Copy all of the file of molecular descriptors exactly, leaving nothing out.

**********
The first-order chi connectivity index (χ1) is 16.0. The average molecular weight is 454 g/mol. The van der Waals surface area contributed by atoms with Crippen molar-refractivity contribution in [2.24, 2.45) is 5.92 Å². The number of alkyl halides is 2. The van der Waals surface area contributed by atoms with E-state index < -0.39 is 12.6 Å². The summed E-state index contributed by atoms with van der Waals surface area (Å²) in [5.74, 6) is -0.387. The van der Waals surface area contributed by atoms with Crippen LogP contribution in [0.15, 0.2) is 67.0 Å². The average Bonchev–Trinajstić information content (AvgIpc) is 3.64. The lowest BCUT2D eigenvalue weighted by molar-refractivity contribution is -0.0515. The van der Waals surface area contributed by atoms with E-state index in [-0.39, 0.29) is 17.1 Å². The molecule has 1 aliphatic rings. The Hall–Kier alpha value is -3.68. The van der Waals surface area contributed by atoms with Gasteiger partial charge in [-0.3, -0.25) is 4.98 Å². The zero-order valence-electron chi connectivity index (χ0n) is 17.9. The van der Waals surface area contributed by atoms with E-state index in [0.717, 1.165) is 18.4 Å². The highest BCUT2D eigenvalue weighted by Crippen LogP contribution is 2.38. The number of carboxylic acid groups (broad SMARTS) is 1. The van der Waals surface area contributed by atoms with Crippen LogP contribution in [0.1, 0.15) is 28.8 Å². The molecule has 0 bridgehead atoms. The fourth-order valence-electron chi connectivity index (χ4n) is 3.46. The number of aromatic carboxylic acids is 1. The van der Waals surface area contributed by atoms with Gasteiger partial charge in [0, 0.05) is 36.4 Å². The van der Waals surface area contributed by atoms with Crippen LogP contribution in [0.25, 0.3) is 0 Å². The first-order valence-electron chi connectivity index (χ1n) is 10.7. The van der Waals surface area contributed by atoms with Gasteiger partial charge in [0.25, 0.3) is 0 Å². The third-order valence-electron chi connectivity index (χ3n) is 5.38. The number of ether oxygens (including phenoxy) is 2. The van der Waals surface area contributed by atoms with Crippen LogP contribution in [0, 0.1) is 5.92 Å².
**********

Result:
The first-order chi connectivity index (χ1) is 16.0. The average molecular weight is 454 g/mol. The van der Waals surface area contributed by atoms with Crippen molar-refractivity contribution in [2.24, 2.45) is 5.92 Å². The number of alkyl halides is 2. The van der Waals surface area contributed by atoms with E-state index < -0.39 is 12.6 Å². The summed E-state index contributed by atoms with van der Waals surface area (Å²) in [5.74, 6) is -0.387. The van der Waals surface area contributed by atoms with Crippen LogP contribution in [0.15, 0.2) is 67.0 Å². The average Bonchev–Trinajstić information content (AvgIpc) is 3.64. The lowest BCUT2D eigenvalue weighted by molar-refractivity contribution is -0.0515. The van der Waals surface area contributed by atoms with E-state index in [-0.39, 0.29) is 17.1 Å². The molecule has 1 aliphatic rings. The Hall–Kier alpha value is -3.68. The van der Waals surface area contributed by atoms with Gasteiger partial charge in [-0.3, -0.25) is 4.98 Å². The zero-order valence-electron chi connectivity index (χ0n) is 17.9. The van der Waals surface area contributed by atoms with E-state index in [0.717, 1.165) is 18.4 Å². The highest BCUT2D eigenvalue weighted by Crippen LogP contribution is 2.38. The number of carboxylic acid groups (broad SMARTS) is 1. The van der Waals surface area contributed by atoms with Crippen LogP contribution in [0.1, 0.15) is 28.8 Å². The molecule has 0 bridgehead atoms. The fourth-order valence-electron chi connectivity index (χ4n) is 3.46. The number of aromatic carboxylic acids is 1. The van der Waals surface area contributed by atoms with Gasteiger partial charge in [0, 0.05) is 36.4 Å². The van der Waals surface area contributed by atoms with Crippen LogP contribution in [0.25, 0.3) is 0 Å². The first-order valence-electron chi connectivity index (χ1n) is 10.7. The van der Waals surface area contributed by atoms with Gasteiger partial charge in [0.25, 0.3) is 0 Å². The third-order valence-electron chi connectivity index (χ3n) is 5.38. The number of ether oxygens (including phenoxy) is 2. The van der Waals surface area contributed by atoms with Crippen LogP contribution in [0, 0.1) is 5.92 Å².